The Future of Aged Care in Australia
Providing for quality care in later life is a key concern of Australians as they age. In a survey of 801 Australians aged 50 and over conducted by National Seniors Australia earlier this year, 74% of respondents said aged care was an extremely important issue and 14% said aged care policies would influence who they voted for in the 2010 federal election.
Australians want to know that they will be able to have affordable quality care in later life. Aged care is an integral and growing component of the healthcare system. It will be more pronounced with the ageing of our population.
The current outlook is dominated by conflicting claims around the adequacy of funding levels for aged care, with providers reporting low returns, an exodus of qualified staff and difficulties maintaining infrastructure investment.
According to Treasury, Australian government spending on aged care will more than double relative to national income between 2010 and 2050. National Seniors believes there is a need for decisive action including more innovative policy responses to ensure the provision of accessible and sustainable high quality care in the future.
This would include consideration of alternate funding models and the integration of aged care within the broader health and hospital system. These are important public issues, requiring informed debate and policy planning. To that end, National Seniors commissioned a report from Access Economics on the future of aged care in Australia.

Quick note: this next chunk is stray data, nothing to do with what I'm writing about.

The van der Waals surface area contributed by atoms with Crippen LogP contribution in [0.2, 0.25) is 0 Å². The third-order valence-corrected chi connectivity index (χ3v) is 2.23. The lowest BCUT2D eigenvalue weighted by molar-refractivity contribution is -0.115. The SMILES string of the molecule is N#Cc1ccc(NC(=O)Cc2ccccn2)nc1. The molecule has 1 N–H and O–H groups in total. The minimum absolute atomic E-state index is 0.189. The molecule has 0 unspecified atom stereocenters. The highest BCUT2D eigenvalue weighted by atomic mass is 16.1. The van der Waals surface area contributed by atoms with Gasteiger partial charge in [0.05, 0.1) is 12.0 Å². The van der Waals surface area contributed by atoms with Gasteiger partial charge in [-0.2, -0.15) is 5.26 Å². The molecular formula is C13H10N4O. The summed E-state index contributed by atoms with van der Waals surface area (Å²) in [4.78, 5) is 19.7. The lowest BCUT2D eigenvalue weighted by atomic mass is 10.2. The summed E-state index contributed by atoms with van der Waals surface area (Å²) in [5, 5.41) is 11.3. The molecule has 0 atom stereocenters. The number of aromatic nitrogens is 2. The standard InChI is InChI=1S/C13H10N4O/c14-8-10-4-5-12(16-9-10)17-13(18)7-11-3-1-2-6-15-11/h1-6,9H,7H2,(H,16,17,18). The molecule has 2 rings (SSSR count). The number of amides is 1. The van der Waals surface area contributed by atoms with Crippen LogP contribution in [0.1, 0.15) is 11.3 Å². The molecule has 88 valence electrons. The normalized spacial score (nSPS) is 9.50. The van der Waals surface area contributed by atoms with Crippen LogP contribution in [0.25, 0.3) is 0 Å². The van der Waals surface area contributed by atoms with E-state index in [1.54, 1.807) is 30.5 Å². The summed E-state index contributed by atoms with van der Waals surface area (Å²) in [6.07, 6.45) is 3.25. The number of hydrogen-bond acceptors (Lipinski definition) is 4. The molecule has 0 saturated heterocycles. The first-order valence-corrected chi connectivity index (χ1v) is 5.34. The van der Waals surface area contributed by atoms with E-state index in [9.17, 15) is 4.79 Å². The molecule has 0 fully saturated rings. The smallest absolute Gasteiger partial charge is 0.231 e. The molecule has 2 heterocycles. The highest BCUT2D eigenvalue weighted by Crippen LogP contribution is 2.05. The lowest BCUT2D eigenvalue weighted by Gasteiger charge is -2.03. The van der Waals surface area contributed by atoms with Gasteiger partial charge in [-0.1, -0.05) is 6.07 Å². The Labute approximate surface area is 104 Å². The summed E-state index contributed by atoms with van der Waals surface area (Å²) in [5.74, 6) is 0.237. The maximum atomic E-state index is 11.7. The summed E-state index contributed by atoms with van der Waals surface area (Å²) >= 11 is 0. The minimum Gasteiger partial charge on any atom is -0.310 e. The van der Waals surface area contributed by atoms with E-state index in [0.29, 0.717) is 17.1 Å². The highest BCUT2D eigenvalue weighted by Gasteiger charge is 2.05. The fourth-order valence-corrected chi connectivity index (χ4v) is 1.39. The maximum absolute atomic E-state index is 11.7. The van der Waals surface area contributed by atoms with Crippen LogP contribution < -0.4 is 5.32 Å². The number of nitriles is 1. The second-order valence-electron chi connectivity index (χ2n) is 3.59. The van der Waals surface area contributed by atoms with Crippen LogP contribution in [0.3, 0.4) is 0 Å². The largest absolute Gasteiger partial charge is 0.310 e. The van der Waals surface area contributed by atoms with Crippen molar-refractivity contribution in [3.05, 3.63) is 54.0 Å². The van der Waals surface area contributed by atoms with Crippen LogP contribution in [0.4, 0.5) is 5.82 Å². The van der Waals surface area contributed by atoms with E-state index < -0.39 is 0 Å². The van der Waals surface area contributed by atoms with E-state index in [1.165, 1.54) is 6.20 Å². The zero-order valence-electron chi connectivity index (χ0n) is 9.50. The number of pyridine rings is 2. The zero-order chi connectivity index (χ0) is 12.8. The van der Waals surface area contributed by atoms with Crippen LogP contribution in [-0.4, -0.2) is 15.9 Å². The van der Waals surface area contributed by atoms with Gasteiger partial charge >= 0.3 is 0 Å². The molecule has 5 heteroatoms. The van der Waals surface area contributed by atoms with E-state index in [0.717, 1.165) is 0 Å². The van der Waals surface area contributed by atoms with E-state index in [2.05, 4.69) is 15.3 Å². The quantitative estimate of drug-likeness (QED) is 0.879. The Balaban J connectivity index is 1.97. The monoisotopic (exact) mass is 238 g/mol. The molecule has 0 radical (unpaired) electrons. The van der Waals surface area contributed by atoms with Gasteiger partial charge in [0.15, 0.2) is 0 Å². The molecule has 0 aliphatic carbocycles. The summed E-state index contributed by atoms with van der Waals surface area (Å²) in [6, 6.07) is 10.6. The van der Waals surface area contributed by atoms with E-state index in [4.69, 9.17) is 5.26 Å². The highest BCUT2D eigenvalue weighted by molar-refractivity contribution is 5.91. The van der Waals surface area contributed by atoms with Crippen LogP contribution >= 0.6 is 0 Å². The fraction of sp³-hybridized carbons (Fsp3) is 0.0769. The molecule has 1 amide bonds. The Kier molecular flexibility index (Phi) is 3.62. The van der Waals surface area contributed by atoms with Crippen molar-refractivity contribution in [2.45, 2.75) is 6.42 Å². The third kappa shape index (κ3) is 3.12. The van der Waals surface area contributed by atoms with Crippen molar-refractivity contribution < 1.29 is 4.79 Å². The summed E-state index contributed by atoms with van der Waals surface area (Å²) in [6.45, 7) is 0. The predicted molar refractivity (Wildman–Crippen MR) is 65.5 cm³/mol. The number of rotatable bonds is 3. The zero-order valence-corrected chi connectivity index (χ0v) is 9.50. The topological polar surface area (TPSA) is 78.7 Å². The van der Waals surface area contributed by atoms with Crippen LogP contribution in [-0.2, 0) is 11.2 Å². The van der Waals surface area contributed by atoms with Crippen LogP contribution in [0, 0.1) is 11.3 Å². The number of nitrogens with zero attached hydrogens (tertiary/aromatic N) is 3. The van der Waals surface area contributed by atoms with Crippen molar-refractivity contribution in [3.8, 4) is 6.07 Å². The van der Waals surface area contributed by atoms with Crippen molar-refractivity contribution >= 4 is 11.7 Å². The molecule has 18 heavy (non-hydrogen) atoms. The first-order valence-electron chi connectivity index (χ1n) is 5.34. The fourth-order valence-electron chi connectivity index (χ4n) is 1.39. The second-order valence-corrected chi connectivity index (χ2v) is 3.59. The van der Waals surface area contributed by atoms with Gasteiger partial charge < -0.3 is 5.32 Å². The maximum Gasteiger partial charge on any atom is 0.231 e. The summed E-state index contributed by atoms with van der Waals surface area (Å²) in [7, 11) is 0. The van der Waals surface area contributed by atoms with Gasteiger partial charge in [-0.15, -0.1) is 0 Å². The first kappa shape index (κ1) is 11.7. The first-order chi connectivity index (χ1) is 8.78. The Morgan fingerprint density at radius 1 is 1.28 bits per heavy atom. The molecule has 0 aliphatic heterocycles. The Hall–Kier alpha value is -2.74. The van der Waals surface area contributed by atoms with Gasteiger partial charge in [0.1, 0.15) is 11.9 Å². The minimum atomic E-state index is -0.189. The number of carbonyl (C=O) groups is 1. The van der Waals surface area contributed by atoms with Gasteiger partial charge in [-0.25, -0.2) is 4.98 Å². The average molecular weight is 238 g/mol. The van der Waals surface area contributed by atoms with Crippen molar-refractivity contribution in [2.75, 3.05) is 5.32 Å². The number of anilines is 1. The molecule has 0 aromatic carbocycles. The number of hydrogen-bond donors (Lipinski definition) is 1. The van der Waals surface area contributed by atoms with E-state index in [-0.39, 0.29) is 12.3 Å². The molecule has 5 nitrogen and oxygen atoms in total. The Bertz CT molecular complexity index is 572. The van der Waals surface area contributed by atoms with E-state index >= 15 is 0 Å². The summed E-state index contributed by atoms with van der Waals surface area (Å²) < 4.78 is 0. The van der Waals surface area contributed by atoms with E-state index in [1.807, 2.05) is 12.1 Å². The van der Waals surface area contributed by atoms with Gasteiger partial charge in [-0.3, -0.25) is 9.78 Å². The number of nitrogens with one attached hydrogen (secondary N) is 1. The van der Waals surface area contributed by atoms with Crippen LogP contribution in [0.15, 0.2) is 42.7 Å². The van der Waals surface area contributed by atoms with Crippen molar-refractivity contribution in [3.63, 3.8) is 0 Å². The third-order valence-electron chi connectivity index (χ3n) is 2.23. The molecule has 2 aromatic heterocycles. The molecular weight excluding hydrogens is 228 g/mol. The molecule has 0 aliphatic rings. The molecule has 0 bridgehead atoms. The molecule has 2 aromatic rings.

The research approach included both a summary of evidence from the literature as well as results of an extensive quantitative survey to assess consumer preferences and needs for aged care in coming decades.
The report covers current issues in aged care such as quality of care, infrastructure requirements and alternative models of funding.
What are some of the key messages to emerge from the research?
1. The current system is not working well, with quality of care perceived as declining over the last five years. As demand is growing rapidly, tinkering with the system is not a long-term answer.
2. Significant investment in aged care is needed, particularly for new facilities and in developing a skilled workforce to deliver age care. The current system is not sustainable without higher tax.
3. We need to find new ways of financing aged care. A survey of more than 3,200 seniors found that many people would be prepared to pay for high quality aged care, while wanting a safety net for those who cannot afford to pay.
The report has been reproduced here in full to help stimulate public debate about alternatives to the current model of aged care.
To download the full report, please complete and submit the form below.